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I am a student. I am using InDesign to create a magazine that has lots of illustrations and artwork in it but I’m getting confused about ppi and effective ppi.

So for example, one image has actual ppi of 600, an effective ppi of 2059 x 600 and needs to be printed across and area that is 340mm x 112.367mm. The piece of artwork is a Muriel. On my screen in actual size it looks a little pixelated.

If anyone can help that would be amazing!!!

closed as unclear what you're asking by Scott, Ovaryraptor, GerardFalla, Danielillo, WELZ Mar 18 at 14:47

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effective ppi of 2059 x 600

That would indicate a size not ppi.

The general rule of thumb when using raster images in InDesign for print production is to ensure all image are at least 240ppi and are never enlarged in InDesign. More than 240PPI is never an issue.

240ppi is the bare minimum for commercial printing. 300ppi is commonly used because it's a nice round number and offers support for slightly denser line screens. It is best to use 300ppi as a minimum if you can. 240ppi is only if you must.

Most digital cameras will capture data at 240ppi. This can be acceptable with a line screen (LPI) of 150. 150LPI requires 225ppi as a minimum and is a very common line screen for most offset printing. However, 175LPI will require 265PPI for quality reproduction. Minimum PPI = 1.5 * LPI. Often you won't know the LPI. Therefore, using 300PPI as your minimum often allows the same image to be reproduced at a decent quality even if the line screen being used is higher quality.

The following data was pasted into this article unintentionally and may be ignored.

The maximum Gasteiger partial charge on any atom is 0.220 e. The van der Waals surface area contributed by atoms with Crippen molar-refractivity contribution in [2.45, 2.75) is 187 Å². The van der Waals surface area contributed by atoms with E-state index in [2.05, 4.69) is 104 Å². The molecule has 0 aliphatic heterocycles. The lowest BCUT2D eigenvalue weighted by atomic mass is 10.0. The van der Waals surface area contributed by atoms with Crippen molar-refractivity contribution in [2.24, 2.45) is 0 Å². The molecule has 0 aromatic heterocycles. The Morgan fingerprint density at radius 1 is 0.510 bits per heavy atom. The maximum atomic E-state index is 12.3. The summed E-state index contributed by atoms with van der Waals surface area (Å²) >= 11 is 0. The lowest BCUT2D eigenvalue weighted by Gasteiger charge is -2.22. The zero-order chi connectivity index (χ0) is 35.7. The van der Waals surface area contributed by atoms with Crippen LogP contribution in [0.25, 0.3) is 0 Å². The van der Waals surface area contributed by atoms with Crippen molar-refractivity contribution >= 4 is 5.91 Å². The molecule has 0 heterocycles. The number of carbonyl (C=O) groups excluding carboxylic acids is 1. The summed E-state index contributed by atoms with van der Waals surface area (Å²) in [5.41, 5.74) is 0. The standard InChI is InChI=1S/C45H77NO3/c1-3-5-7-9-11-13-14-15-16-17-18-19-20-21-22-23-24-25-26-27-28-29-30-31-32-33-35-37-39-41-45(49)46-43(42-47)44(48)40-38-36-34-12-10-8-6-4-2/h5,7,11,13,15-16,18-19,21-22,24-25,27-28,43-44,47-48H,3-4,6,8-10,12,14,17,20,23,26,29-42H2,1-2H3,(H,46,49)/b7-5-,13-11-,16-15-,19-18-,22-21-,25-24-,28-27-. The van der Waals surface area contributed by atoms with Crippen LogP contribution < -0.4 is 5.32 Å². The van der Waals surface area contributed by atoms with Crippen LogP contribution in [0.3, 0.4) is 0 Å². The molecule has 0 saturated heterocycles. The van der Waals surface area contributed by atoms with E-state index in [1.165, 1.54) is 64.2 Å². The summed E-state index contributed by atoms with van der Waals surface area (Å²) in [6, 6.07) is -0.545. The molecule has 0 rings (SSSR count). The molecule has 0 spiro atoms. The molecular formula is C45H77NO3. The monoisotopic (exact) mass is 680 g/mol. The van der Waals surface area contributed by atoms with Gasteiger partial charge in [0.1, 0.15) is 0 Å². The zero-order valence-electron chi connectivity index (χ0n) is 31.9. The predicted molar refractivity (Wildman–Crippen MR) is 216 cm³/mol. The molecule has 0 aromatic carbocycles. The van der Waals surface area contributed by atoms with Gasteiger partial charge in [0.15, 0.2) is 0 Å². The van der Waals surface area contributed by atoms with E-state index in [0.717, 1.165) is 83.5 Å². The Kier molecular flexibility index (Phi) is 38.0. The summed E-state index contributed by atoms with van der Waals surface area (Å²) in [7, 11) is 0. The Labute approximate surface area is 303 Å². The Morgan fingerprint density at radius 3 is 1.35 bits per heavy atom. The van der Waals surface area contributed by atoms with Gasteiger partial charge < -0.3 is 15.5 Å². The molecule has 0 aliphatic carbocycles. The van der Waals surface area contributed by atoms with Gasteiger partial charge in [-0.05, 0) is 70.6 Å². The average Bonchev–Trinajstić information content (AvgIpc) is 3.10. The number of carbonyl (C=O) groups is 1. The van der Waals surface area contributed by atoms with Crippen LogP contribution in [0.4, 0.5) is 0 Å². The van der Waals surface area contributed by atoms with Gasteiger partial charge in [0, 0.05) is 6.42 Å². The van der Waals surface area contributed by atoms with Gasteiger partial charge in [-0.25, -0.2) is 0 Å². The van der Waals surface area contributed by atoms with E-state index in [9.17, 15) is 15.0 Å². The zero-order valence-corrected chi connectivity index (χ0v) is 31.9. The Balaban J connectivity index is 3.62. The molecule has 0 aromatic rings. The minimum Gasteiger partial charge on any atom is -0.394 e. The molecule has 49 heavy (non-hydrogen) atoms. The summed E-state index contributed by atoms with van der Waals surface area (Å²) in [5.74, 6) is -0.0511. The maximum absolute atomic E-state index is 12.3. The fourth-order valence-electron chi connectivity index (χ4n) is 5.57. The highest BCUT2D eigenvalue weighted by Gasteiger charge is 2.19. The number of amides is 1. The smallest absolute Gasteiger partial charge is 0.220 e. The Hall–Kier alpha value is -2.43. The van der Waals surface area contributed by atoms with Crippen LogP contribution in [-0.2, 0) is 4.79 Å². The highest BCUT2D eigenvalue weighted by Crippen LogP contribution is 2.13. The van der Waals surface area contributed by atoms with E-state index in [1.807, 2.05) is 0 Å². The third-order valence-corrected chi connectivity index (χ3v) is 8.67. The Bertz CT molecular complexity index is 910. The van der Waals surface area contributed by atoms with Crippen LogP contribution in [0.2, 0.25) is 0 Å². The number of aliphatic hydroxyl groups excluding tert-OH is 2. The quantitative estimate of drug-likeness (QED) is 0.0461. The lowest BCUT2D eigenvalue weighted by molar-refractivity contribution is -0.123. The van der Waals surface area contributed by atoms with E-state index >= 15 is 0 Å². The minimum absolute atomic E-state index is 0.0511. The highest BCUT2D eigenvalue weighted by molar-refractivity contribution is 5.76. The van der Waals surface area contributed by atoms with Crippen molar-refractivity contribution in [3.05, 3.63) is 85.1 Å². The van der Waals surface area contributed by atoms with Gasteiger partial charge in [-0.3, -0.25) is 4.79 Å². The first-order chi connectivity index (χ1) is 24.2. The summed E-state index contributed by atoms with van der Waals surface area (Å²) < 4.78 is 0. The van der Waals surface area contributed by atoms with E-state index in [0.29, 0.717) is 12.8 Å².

In short.. aim for a minimum 300ppi and don't enlarge images within InDesign.

The "effective PPI" can be largely ignored in many instances. If your images meet the above statement, then any output should be sufficient for print production.


Effective PPI can be helpful if you are reducing raster images within InDesign. If you have a 72ppi raster image and reduce it to 25%, then the effective PPI becomes 288ppi - making it suitable at that 25% size for commercial printing.

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If you reduce a 300ppi image within InDesign to the same 25%, the effective PPI will jump to around 1200ppi. But that's not really a problem. There's rarely such a thing as "too much PPI".

Raster images should really never be enlarged within InDesign. If you do enlarge a raster image, you can keep an eye on the Effective PPI to assist in finding the "break point" of an enlargement - that point where the effective ppi drops below 240. As the raster image size increases the effective ppi will decrease.

For example, you can enlarge a 300ppi raster image within InDesign to 120% it's original size. The effective PPI will drop to around 250. This is still suitable for commercial printing. However, I'd stress that it's really always best to enlarge raster images with Photoshop if they need enlargement. Photoshop will do a much better job at interpolating pixels than InDesign will.


If all your raster images are...

  • 240ppi or better
  • placed into InDesign
  • not scaled (up or down) within InDesign

then all the images are fine.